Posted: June 14th, 2021

Pros and Cons of Nuclear Power in Usa

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NUCLEAR POWER GEOGRAPHY HOMEWORK 10/27/2012 DAISY SOWAH FORM 5W PROS AND CONS OF NUCLEAR POWER IN THE USA Worldwide, there are 441 nuclear power plants that supply about 16 percent of the world’s electricity. There are currently 104 operating U. S. nuclear power plants that produce over 20 percent of U. S. electricity. ADVANTAGES a) Nuclear power generation does emit relatively low amounts of carbon dioxide (CO2). The emissions of green house gases and therefore the contribution of nuclear power plants to global warming is therefore relatively little. USA is currently responsible for a quarter of all carbon dioxide emissions – an average of 40,000 pounds of carbon dioxide is released by each US citizen every year – the highest of any country in the world, and more than China, India and Japan combined, the increased used of nuclear power will do well to curb these emissions. b) High Load Factor – Nuclear Power Plants have very high load factors in excess of 80%.
They can generate power almost 24/7 and only require shutdown for periodic maintenance c) Huge  Potential –Nuclear Energy Potential is almost infinite compared to the limited and peak features of other forms of  energy like Wind,Geothermal,Oil,Gas and others. Only Solar Energy can be said to have more potential. d) Low Electricity Cost – The Electricity produced from Nuclear Power is quite low at around 3-5c/Kwh making it very attractive to construct hydro plants e) Low Fuel Cost – Large amounts of Nuclear Energy can be produced from the fission on radioactive elements like uranium.
The costs of nuclear fuel is relatively  very low compared to other energy sources like coal and gas. Also uranium prices currently are quite low making the nuclear electricity price even lower. About $100 a poundof uranium but a barrel of Brent crude oil is $114 a barrel but lasts for a much shorter period of time CHALLENGES 1. Nuclear and Radiation Accidents – This is the biggest con for Nuclear Energy and has been repeated 3 times in the last 30 years in Japan, Russia and USA.

The fear of a repeat is so great that despite all the safety arrangements touted by the nuclear equipment operators and suppliers, Nuclear Energy faces an uncertain future The worst nuclear accident in U. S. history took place on March 28, 1979 at the Three Mile Island plant in Pennsylvania. A cooling system failed, causing a partial meltdown, but a full meltdown was averted and there were no fatalities. However, despite the positive outcome and despite the passage of more than 30 years, the incident remains fresh in the minds of those who are old enough to remember it. 2.
Nuclear Waste Disposal – Again a massive problem as the spent Nuclear Rods of Nuclear Reactors are prohibitively costly and difficult to dispose of. Spent nuclear fuel is initially very highly radioactive and so must be handled with great care and forethought. (10’000 years according to United States Environmental Protection Agency standards). There is no foolproof way to dispose nuclear waste fuel after it is used in the Nuclear Reactors. The area around Nuclear Waste Sites can be dangerous to humans for hundreds of year as complex nuclear elements have half lives running into many years.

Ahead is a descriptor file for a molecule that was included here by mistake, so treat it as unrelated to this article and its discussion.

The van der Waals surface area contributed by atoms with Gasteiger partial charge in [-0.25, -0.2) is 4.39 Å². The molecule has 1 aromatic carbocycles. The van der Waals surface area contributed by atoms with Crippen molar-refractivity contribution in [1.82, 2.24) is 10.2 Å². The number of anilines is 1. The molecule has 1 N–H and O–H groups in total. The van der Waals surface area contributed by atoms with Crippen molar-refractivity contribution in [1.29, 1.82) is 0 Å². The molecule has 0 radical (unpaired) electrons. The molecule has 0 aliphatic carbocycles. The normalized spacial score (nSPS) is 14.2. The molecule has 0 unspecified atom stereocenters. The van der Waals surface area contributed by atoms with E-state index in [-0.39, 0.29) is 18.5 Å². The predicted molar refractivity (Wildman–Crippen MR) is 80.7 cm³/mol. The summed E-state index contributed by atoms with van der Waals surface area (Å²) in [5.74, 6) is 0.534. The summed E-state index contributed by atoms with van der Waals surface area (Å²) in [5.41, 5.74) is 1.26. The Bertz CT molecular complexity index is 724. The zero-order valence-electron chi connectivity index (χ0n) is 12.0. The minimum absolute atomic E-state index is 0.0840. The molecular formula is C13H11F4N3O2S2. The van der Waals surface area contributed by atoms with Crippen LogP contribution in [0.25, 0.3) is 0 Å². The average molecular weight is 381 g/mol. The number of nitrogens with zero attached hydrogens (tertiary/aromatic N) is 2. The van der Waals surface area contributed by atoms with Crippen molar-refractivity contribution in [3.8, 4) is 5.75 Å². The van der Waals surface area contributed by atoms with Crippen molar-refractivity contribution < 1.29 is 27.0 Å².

The United States had accumulated more than 50,000 metric tons of spent nuclear fuel from nuclear reactors. Permanent storage underground in U. S. had been proposed at the Yucca but that project has now been effectively cancelled. There is presently no adequate safe long-term storage for radioactive and chemical waste produced from early reactors, such as those in Hanford, Washington, some of which will need to be safely sealed and stored for thousands of years. 3. Regulations – The Regulations for Nuclear Energy Power Plants are many and cumbersome due to the massive risks of a failure of a nuclear reactor.
This greatly increases the costs of generating nuclear power. It also leads to a long time in the actual start to the completion of a Nuclear Plant . 4. Fuel Danger – Uranium which is the main fuel used in Nuclear Fission Power Plants is limited to a few countries and suppliers. Its use and transport is regulated by international treaties and groups. 5. Nuclear power is reliable, but a lot of money has to be spent on safety – if it does go wrong, a nuclear accident can be a major disaster. Despite a generally high security standard, accidents can still happen.
It is technically impossible to build a plant with 100% security. A small probability of failure will always last. The consequences of an accident would be absolutely devastating both for human being as for the nature. The more nuclear power plants (and nuclear waste storage shelters) are built, the higher is the probability of a disastrous failure somewhere in the world. People are increasingly concerned about this – in the 1990’s nuclear power was the fastest-growing source of power in much of the world. In 2005 it was the second slowest-growing. 6. The energy source for nuclear energy is Uranium.
Uranium is a scarce resource, its supply is estimated to last only for the next 30 to 60 years depending on the actual demand. March 11, 2010 nightmare scenario: Terrorism at a nuke power plant. Nuclear meltdown. Level 7 core damage blows through the 6 foot thick reinforced containment structure releasing highly radioactive elements into the atmosphere and surrounding environment. 7. Nuclear power plants as well as nuclear waste could be preferred targets for terrorist attacks. No atomic energy plant in the world could withstand an attack similar to 9/11 in New York. Such a terrorist act would have catastrophic effects for the whole world.

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